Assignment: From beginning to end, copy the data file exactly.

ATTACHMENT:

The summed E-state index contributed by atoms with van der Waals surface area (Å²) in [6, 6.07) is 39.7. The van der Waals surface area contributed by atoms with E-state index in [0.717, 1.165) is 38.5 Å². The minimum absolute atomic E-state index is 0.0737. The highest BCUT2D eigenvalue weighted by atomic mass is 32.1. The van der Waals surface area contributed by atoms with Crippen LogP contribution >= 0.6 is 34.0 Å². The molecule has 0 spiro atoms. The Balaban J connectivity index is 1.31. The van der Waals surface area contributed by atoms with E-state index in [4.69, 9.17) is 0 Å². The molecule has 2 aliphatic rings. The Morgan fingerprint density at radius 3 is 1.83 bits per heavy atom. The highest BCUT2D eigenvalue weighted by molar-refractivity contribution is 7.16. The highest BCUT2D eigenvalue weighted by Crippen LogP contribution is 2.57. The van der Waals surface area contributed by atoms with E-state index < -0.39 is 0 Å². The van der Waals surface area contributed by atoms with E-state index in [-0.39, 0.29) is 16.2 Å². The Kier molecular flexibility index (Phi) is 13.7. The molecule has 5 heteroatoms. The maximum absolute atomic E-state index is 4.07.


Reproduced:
The summed E-state index contributed by atoms with van der Waals surface area (Å²) in [6, 6.07) is 39.7. The van der Waals surface area contributed by atoms with E-state index in [0.717, 1.165) is 38.5 Å². The minimum absolute atomic E-state index is 0.0737. The highest BCUT2D eigenvalue weighted by atomic mass is 32.1. The van der Waals surface area contributed by atoms with Crippen LogP contribution >= 0.6 is 34.0 Å². The molecule has 0 spiro atoms. The Balaban J connectivity index is 1.31. The van der Waals surface area contributed by atoms with E-state index in [4.69, 9.17) is 0 Å². The molecule has 2 aliphatic rings. The Morgan fingerprint density at radius 3 is 1.83 bits per heavy atom. The highest BCUT2D eigenvalue weighted by molar-refractivity contribution is 7.16. The highest BCUT2D eigenvalue weighted by Crippen LogP contribution is 2.57. The van der Waals surface area contributed by atoms with E-state index < -0.39 is 0 Å². The van der Waals surface area contributed by atoms with E-state index in [-0.39, 0.29) is 16.2 Å². The Kier molecular flexibility index (Phi) is 13.7. The molecule has 5 heteroatoms. The maximum absolute atomic E-state index is 4.07.